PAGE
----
Gemma Copeland shared her story on Facebook, which was then picked up by the Facebook page Boobie Babies. Photos show the mom breastfeeding her baby next to the window of the zoo's orangutan habitat, with a female orangutan sitting close to the glass, gazing at them.

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You could say Marine biologist, divemaster and National Geographic Explorer Dr. Erika Woolsey is a bit of a coral reef whisperer, one who brings her passion for ocean science to folks on dry land in a fresh, innovative and fun new way using virtual reality.

Images courtesy of Meta’s Community Voices film series

Her non-profit, The Hydrous, combines science, design, and technology to provide one-of-a-kind experiential education about marine life. In 2018, Hydrous produced “Immerse 360”, a virtual underwater journey through the coral reefs of Palau, with Dr. Woolsey as a guide.

Viewers got to swim with sharks, manta rays and sea turtles while exploring gorgeous aquatic landscapes and learning about the crucial role our oceans play—all from 360° and 3D footage captured by VRTUL 2 underwater storytelling VR cameras.


Hydrous then expanded on the idea to develop two more exciting augmented adventures using Meta Quest 2 technology: “Expedition Palau,” a live event where audiences can share a “synchronized immersive reality experience”, which includes live narration from Woolsey, and “Explore,” a “CGI experience” to enjoy the magic of the ocean at home.


www.youtube.com

“I’ve been extremely fortunate to explore and study coral reefs around the world,” Woolsey said, sharing that it was “heartbreaking” to see these important habitats decay so rapidly while the latest scientific reports did not clearly lead to widespread compassionate action.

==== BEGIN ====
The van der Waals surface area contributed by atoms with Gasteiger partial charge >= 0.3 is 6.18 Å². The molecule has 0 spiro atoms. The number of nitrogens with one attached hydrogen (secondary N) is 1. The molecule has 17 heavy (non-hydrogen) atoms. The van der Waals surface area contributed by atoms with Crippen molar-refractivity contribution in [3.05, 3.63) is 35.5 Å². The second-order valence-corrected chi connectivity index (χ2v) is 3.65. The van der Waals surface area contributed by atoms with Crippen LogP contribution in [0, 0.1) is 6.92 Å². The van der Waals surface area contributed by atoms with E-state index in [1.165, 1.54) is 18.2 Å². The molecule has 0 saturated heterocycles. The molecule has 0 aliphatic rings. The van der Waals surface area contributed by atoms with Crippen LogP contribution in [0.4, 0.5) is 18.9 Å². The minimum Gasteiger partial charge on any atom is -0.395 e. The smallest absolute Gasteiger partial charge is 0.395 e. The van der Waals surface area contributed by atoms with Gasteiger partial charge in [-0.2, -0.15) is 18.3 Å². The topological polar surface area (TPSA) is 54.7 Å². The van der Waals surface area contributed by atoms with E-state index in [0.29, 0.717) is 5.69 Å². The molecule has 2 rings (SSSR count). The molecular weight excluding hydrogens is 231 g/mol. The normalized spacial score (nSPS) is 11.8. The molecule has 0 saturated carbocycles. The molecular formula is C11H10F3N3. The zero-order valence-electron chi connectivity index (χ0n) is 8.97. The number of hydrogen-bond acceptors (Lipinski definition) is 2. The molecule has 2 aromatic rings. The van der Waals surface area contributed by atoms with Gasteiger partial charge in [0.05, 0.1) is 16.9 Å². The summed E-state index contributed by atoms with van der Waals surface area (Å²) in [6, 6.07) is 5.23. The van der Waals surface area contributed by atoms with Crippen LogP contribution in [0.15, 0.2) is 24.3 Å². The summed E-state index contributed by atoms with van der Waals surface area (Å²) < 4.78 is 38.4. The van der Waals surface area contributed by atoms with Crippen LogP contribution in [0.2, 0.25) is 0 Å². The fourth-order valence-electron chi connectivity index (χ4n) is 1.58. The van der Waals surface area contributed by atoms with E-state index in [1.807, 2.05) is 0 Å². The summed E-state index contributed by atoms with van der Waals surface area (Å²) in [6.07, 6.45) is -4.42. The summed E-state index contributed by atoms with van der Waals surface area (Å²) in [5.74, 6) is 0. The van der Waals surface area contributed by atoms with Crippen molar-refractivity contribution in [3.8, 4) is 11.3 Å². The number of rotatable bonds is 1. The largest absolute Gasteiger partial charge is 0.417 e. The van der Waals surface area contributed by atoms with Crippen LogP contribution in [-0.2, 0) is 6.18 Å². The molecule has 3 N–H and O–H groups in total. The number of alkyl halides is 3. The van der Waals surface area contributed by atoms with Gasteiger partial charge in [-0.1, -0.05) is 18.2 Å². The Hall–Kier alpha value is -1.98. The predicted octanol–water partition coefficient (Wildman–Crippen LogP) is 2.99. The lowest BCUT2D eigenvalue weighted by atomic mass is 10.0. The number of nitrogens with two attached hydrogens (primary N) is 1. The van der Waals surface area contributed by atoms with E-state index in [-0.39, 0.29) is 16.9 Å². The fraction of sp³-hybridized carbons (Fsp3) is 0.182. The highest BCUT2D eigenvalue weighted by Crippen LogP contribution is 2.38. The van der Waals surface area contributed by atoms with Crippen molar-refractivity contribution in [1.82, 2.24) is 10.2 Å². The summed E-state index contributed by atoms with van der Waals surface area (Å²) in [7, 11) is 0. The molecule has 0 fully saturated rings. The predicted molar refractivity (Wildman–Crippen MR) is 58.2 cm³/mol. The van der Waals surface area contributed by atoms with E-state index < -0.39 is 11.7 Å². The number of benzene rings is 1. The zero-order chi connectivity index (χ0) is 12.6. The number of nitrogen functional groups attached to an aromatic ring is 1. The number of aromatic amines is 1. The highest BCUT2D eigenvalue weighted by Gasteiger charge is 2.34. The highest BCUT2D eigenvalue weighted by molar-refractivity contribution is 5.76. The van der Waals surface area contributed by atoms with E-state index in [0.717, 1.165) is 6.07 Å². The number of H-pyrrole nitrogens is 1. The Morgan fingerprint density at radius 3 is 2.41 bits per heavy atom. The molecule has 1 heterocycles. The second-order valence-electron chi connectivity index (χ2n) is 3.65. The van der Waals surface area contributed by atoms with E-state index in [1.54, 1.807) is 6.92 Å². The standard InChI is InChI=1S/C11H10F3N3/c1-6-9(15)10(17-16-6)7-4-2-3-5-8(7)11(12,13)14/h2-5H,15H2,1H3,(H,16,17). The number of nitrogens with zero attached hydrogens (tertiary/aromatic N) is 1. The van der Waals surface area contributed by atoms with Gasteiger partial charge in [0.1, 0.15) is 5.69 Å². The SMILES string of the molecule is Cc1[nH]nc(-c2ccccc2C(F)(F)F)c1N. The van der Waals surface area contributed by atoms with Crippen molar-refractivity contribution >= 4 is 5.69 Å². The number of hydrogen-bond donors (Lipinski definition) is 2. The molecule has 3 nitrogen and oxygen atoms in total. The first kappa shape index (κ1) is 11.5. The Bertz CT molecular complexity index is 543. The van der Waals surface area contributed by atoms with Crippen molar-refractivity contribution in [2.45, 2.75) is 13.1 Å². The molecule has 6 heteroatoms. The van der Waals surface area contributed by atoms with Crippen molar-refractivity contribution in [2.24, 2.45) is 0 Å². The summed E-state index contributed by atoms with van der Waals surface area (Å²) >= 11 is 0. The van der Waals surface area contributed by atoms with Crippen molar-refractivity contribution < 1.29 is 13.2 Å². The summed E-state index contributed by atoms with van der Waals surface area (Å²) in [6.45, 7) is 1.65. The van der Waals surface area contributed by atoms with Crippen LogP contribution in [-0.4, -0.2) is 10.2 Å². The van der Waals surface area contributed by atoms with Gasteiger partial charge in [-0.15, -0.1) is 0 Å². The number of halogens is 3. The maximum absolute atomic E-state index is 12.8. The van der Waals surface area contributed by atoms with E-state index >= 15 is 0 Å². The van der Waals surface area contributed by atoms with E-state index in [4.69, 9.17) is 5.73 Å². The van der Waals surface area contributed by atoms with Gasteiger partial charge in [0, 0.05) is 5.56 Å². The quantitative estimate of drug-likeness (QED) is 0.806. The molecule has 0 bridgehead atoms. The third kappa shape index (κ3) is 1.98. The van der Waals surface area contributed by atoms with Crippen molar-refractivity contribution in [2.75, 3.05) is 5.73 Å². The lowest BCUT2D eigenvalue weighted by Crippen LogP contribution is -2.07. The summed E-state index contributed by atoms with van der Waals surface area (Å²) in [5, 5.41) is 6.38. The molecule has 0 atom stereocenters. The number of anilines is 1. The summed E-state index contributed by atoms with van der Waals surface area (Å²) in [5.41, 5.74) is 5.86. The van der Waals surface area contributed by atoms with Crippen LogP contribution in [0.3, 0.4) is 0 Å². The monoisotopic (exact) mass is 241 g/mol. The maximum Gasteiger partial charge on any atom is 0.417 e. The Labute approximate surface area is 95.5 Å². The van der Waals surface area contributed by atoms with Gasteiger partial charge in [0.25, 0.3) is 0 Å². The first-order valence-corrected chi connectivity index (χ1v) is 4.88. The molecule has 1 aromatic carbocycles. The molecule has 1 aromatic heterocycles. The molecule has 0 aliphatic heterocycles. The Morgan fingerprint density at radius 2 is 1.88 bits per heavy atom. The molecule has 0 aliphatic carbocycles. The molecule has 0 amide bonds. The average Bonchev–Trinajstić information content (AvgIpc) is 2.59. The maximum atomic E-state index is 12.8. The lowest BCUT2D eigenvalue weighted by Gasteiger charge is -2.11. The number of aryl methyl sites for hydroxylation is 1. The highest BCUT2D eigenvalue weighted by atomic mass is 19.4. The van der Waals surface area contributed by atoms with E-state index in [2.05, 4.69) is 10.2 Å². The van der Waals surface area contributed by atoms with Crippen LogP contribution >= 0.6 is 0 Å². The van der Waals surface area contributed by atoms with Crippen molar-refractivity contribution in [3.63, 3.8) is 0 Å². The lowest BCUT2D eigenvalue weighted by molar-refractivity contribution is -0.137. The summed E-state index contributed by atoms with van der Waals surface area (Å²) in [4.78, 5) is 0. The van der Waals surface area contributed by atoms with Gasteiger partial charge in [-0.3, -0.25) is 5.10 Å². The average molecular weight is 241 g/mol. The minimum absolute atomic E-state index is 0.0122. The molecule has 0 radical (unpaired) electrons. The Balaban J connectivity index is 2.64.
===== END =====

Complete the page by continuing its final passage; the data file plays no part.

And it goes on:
“How do we care about something we never see or experience?” she reflected. As she discovered, virtual reality would be a powerful solution for eliciting empathy. “VR has the ability to generate presence and agency and make you feel like you’re there. It's that emotional connection that can bridge scientific discovery and public understanding”

The combination of virtual reality and the ocean’s natural breathtaking beauty is, as Woolsey puts it, a “match made in heaven” for getting people more engaged in ocean education. “When you’re floating you can look up and down and all around you…seeing a school of fish surrounding you and reefs in these cathedral-like structures. Rather than watching a video of a scientist, you get to become the scientist.”

Hydrous also has special kits to provide middle school students hands-on learning about ocean life. In addition to a journal, activity cards and a smartphone VR viewer, each kit includes lifelike 3D printed model pieces of a coral reef so that middle school students can try building their own.

These reef models even turn white when temperatures rise inside the aquarium, which mimics the real “bleaching” that corals endure when they die due to higher than normal ocean temperatures. Students really do become scientists as they figure out how to bring color back to their reef.

While it’s true that the health of our oceans affects us all, the growing threats our oceans face—pollution, overfishing, climate change—don’t always affect us on an empathetic level. Through the use of technology, Woolsey has created an innovative way to connect hearts and minds to one of the Earth’s most important resources, which can inspire real and lasting change.

“We can’t bring everybody to the ocean, but we’re finding scalable ways to bring the ocean to everyone.”

To learn more about Hydrous, click here.

via UNSW

This article originally appeared on 07.10.21


Dr. Daniel Mansfield and his team at the University of New South Wales in Australia have just made an incredible discovery. While studying a 3,700-year-old tablet from the ancient civilization of Babylon, they found evidence that the Babylonians were doing something astounding: trigonometry!

Most historians have credited the Greeks with creating the study of triangles' sides and angles, but this tablet presents indisputable evidence that the Babylonians were using the technique 1,500 years before the Greeks ever were.